Ironically, the original Schwarz photo was censored by the military, which erased his camera’s memory. The photographer eventually retrieved the image from his hard drive.

ThinkFilm has announced plans to appeal the MPAA’s ruling, although the studio’s distribution president, Mark Urman, says the company “doesn’t know what that entails.”

Source: Variety

Another wide assortment of summer offerings will hit the multiplexes across North America this weekend. The action-comedy sequel Rush Hour 3 leads the way as the main course and will be joined by side dishes like the fantasy adventure Stardust, the family comedy Daddy Day Camp, and the horror flick Skinwalkers. The third mega-opening in a row should keep overall ticket sales abnormally high for this time of year.

Six years and one week after the last installment opened, Rush Hour 3 hits theaters from coast to coast hoping to recapture the magic that made its two predecessors shatter industry expectations. Jackie Chan, Chris Tucker, and director Brett Ratner have all reteamed (with some handsome raises) for a story about the world’s biggest organized crime syndicate whose secrets are hidden in Paris. The first Rush Hour smashed the September opening weekend box office record with a $33M launch in 1998. Rush Hour 2 set a new August opening record in 2001 with its $67.4M debut which it held until last weekend’s The Bourne Ultimatum arrived. Together, Carter and Lee have arrested $367M domestically and $575M worldwide with their pair of cross-cultural buddy cop hits.

But a lot of time has passed since the last Rush Hour film and some fans may have lost interest in a formula that can easily get tired the third time around. The new pic should play mostly to existing fans and will not create too many new ones. Still, Rush Hour 3 does offer the most ethnic starpower of any film this summer so business from multicultural moviegoers should be very strong. Jason Bourne’s second weekend will provide ample competition for the action crowd, then again Rush Hour 2 had to deal with the second weekend of Planet of the Apes which opened the week before with a similarly potent $68.5M which at the time was the second biggest opening in history. So Chan and Tucker can handle the pressure. Expect those who like this dish to come back for a third helping for what should be the final big bow of the summer season. Crashing into more than 3,100 theaters, Rush Hour 3 could speed to about $61M this weekend.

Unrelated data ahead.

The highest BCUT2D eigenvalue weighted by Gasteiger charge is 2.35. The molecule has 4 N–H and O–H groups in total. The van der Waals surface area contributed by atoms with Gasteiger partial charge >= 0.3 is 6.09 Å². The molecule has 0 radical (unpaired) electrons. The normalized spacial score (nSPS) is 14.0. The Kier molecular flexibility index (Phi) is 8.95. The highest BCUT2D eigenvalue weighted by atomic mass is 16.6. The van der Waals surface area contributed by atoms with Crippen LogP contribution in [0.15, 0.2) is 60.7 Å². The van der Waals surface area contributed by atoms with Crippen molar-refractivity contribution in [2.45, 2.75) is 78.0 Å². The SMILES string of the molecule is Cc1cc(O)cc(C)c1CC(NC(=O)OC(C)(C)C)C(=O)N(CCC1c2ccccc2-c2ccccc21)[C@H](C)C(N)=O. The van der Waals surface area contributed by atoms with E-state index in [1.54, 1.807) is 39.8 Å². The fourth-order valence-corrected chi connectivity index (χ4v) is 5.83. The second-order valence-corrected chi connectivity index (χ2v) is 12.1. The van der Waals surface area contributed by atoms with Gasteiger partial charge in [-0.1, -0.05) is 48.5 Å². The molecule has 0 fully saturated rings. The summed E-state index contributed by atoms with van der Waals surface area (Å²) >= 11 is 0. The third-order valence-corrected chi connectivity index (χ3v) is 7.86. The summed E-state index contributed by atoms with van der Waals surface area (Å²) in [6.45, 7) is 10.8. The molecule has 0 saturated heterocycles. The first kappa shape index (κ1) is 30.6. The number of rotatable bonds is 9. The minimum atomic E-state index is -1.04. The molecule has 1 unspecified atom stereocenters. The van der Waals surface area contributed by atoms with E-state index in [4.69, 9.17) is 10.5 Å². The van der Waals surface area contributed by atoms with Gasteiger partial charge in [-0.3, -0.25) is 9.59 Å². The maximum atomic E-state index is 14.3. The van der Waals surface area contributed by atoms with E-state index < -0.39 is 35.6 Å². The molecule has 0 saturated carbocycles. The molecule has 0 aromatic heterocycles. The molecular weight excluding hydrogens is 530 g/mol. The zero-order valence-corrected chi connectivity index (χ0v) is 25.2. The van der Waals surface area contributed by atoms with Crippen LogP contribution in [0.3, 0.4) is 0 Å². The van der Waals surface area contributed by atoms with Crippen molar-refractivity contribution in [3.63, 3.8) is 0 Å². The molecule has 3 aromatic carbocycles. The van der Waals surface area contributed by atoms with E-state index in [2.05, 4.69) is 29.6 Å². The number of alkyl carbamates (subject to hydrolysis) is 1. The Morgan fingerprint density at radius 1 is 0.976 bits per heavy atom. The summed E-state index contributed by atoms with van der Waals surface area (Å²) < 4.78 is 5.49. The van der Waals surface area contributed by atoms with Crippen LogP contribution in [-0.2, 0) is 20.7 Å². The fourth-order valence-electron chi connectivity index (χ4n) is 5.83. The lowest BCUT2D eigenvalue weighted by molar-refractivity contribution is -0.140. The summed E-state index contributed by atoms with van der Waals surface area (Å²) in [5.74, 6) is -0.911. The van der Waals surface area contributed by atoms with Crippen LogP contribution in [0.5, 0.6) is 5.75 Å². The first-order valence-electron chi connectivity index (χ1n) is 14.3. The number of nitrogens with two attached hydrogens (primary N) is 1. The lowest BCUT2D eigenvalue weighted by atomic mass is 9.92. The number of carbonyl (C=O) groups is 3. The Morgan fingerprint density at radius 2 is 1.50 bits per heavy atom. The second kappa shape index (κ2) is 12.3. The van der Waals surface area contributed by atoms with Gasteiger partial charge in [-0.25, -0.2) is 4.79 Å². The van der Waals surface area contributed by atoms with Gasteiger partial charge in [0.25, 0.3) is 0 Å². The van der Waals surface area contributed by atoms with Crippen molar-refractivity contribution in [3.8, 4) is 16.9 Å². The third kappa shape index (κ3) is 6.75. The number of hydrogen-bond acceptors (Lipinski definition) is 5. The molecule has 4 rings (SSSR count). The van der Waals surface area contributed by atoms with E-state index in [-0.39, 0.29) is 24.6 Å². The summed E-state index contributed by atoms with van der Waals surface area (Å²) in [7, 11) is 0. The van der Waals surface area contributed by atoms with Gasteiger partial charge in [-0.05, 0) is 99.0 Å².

Chan and Tucker in familiar territory.


The stars come out for Stardust, a new fantasy adventure boasting a cast that includes Michelle Pfeiffer, Claire Danes, Robert De Niro, and Sienna Miller. The PG-13 pic should skew more to a female audience since males have more high-profile choices if they’re looking for action this weekend. Paramount has put a moderate amount of marketing support behind the film – an adequate amount for an August release. But with The Bourne Ultimatum and Rush Hour 3 absorbing roughly $90M in combined business from a broad audience, things will be tough for Stardust and for any other film for that matter. Debuting in about 2,300 locations, an opening weekend of around $11M could result.


Stardust hopes to produce another form of green.

The summer’s oddest couple entered theaters on Wednesday in Daddy Day Camp, a new family comedy starring Oscar-winner Cuba Gooding Jr. which is directed by The Wonder Years star Fred Savage. The PG-rated film is a followup to 2003’s Eddie Murphy hit Daddy Day Care which bowed to $27.6M on its way to a solid $104.3M for Sony. In a world where direct-to-DVD sequels get financed for just about any kids property, Camp seems like just that, only one which got lucky enough to get a theatrical release. Cuba is no Eddie when it comes to selling tickets. Sure, Snow Dogs grossed $81.2M in 2002, but Disney’s brand name and marketing machine were responsible for much of that success. Luckily for Sony there are not too many options for families right now so there is an opportunity, though a small one. Daddy Day Camp hit 2,184 theaters on Wednesday and could collect about $8M for the weekend and around $11M over five days.


Perhaps Cuba is beginning to understand why Eddie didn’t return.

Following in the footsteps of I Know Who Killed Me, Captivity, and Bug, the new horror flick Skinwalkers steps into the ring gunning for the title of worst fright flop of the summer. From Lionsgate and After Dark Films, the PG-13 pic has little marketing or distribution support and is only making a brief appearance at the marquees on its way to video store shelves. Debuting in just 650 theaters, an opening weekend of $1.5M seems likely.


Skinwalkers!